Take the 2-minute tour ×
Super User is a question and answer site for computer enthusiasts and power users. It's 100% free, no registration required.

I want a simple way to show all the TCP data (not the TCP headers or anything else) going over any interface on my Linux box.

For instance, I want a magical command that if I do:

magic_commmand_I_want port=1234

then if there was a server listening on port 1234 on my machine, and someone did:

echo hello | nc localhost 1234
# Note: "nc" (aka "netcat") is a simple tool that sends data to a host/port

Then the magical command would just print out:

hello

I've tried "tcpdump", "ethereal", "tethereal", "tshark", and others, but it isn't obvious how you get them to:

  • not show IP addresses or other metadata
  • only show the "data" being sent, not individual packets and their headers
  • print the data as-is, not in hex, and not with packet-offset markers
  • sniff all network traffic (whether it's on eth0 or eth1 or lo, etc...)

Yes, you could probably string together a piped set of unix commands to do this, but that isn't very easy to remember for next time :)

If you have a simple example of an exact command-line that does this, that's what I'd like.

share|improve this question

migrated from stackoverflow.com Aug 15 '09 at 15:55

This question came from our site for professional and enthusiast programmers.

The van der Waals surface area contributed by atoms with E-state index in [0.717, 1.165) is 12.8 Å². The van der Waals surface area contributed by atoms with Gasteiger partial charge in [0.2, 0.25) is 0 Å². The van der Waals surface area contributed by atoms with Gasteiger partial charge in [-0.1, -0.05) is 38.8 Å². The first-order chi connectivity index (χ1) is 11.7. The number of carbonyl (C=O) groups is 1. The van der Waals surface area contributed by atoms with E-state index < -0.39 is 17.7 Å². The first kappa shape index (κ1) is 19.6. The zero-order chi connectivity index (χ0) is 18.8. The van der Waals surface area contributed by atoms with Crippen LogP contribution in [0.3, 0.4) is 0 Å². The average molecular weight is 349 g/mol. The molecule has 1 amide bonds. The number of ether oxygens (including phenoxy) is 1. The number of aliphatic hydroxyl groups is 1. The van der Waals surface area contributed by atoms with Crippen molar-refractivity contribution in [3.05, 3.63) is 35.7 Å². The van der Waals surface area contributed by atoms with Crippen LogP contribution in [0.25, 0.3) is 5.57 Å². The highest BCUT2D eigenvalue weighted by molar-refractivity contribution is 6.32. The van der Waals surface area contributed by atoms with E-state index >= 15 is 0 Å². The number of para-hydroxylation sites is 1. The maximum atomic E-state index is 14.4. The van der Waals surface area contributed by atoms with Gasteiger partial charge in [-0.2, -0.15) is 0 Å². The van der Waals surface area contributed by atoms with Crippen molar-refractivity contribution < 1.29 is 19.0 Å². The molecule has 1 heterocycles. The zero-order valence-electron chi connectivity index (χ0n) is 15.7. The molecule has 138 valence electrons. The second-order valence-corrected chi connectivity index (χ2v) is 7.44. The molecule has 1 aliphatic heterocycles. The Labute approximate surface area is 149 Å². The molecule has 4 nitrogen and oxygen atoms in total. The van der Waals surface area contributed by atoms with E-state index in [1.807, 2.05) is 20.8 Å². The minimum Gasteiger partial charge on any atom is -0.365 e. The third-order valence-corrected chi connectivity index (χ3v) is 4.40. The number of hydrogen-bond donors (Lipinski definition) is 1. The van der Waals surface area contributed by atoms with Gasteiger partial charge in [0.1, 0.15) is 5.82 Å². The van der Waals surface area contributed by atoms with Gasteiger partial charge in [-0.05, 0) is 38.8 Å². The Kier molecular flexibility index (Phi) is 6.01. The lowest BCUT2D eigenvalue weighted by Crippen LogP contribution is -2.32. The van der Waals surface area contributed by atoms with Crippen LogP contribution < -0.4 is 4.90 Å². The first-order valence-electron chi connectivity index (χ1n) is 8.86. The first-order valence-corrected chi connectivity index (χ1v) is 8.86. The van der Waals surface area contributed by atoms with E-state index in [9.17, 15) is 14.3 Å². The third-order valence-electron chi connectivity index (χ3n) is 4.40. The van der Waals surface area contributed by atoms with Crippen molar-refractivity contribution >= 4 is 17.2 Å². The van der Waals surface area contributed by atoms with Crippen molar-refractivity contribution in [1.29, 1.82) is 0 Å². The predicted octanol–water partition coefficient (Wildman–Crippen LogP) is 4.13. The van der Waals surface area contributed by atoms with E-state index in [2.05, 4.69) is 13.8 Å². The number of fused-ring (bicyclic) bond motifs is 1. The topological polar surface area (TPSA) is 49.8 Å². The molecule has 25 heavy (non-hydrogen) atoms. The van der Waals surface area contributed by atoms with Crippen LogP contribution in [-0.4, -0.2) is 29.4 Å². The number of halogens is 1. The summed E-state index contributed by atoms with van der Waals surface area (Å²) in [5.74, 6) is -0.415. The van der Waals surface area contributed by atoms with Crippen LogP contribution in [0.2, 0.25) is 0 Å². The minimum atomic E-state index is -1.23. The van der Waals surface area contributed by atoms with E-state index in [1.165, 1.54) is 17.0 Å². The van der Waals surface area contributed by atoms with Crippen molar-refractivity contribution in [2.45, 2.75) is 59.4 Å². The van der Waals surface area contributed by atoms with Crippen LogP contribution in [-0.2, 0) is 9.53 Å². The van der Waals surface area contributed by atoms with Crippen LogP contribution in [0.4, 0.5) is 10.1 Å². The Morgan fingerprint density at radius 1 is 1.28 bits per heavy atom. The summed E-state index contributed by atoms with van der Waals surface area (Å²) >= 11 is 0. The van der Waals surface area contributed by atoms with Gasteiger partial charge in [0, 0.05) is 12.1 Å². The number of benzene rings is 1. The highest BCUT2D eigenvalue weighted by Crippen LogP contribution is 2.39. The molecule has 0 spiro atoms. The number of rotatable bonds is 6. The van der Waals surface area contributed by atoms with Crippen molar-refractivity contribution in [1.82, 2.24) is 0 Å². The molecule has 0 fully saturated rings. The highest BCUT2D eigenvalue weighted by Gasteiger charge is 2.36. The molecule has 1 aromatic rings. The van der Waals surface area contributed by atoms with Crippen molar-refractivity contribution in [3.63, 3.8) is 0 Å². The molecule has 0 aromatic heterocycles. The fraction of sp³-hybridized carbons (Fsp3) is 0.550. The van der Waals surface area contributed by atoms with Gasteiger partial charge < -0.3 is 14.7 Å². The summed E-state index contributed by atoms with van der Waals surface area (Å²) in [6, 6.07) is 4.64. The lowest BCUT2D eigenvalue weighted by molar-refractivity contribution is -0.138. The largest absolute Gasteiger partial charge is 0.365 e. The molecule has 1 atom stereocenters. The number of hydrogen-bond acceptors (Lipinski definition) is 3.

1  
tcpdump is the magic command you want. Wireshark is a nice GUI on top of the library tcpdump uses –  Vinko Vrsalovic Aug 13 '09 at 22:48
    
I know this is an old question but I'm curious to know why using nc for the "server side" as well wasn't an option? "nc -l 1234" creates a server that listens on port 1234 and prints out whatever is sent to it and closes the connection. If you want to keep the connection alive and not disconnect you can add the "-k" option. –  StFS Aug 13 at 14:20

7 Answers 7

Try Wireshark. It's an excellent protocol analyser targeted for both Linux and Windows.

share|improve this answer
3  
My experience is that the interface really sucks on linux. –  Joe Philllips Aug 13 '09 at 22:54
    
damn, you got there before me, +1 on wireshark –  Darknight Aug 13 '09 at 23:04
    
Can you give an example command-line? –  Dustin Boswell Aug 13 '09 at 23:26
    
Have a look at this link wiki.wireshark.org/Tools It gives a list of command line tools for wireshark. Look out for Dumpcap. –  Kevin Boyd Aug 14 '09 at 7:36

Maybe you can write a wrapper for tcpdump, for example, which will remove all redundant information

share|improve this answer

socat is the tool you are asking for. It can act as a proxy:

$socat -v TCP-LISTEN:4444 TCP:localhost:1234
hello

then your application must connect port 4444 instead of directly connect to 1234

-v option is for socat to print out everything it receives on the standard error (stderr).

Update:

If socat is not available on your machine, you may still emulate it that way with netcat:

$netcat -l -p 4444 | tee output_file | netcat localhost 1234

caveats: this option is unidirectional. the second netcat instance will print any reponse from your server to the standard output. You may still do then:

$mkfifo my_fifo
$netcat -l -p 4444 < my_fifo | tee output_file | netcat localhost 1234 > my_fifo
share|improve this answer
    
Suppose I don't have control over the client and server, (or I don't want to stop it), so I can't change which port are involved or intercept the traffic. Then what? –  Dustin Boswell Aug 14 '09 at 1:22